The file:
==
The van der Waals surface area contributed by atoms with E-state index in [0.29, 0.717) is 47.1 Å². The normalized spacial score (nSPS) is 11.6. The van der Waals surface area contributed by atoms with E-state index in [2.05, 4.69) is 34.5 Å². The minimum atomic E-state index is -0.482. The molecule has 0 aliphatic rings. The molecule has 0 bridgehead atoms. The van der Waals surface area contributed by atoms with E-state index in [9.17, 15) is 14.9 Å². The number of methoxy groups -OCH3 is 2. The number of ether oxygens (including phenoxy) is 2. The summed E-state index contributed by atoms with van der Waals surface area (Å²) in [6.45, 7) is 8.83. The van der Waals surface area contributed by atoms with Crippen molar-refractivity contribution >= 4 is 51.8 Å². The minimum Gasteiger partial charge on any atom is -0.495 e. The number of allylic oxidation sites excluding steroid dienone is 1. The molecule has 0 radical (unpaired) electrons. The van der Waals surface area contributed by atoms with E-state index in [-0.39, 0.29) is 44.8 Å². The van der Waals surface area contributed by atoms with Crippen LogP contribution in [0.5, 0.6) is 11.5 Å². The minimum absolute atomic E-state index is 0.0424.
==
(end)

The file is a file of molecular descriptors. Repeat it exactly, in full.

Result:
The van der Waals surface area contributed by atoms with E-state index in [0.29, 0.717) is 47.1 Å². The normalized spacial score (nSPS) is 11.6. The van der Waals surface area contributed by atoms with E-state index in [2.05, 4.69) is 34.5 Å². The minimum atomic E-state index is -0.482. The molecule has 0 aliphatic rings. The molecule has 0 bridgehead atoms. The van der Waals surface area contributed by atoms with E-state index in [9.17, 15) is 14.9 Å². The number of methoxy groups -OCH3 is 2. The number of ether oxygens (including phenoxy) is 2. The summed E-state index contributed by atoms with van der Waals surface area (Å²) in [6.45, 7) is 8.83. The van der Waals surface area contributed by atoms with Crippen molar-refractivity contribution >= 4 is 51.8 Å². The minimum Gasteiger partial charge on any atom is -0.495 e. The number of allylic oxidation sites excluding steroid dienone is 1. The molecule has 0 radical (unpaired) electrons. The van der Waals surface area contributed by atoms with E-state index in [-0.39, 0.29) is 44.8 Å². The van der Waals surface area contributed by atoms with Crippen LogP contribution in [0.5, 0.6) is 11.5 Å². The minimum absolute atomic E-state index is 0.0424.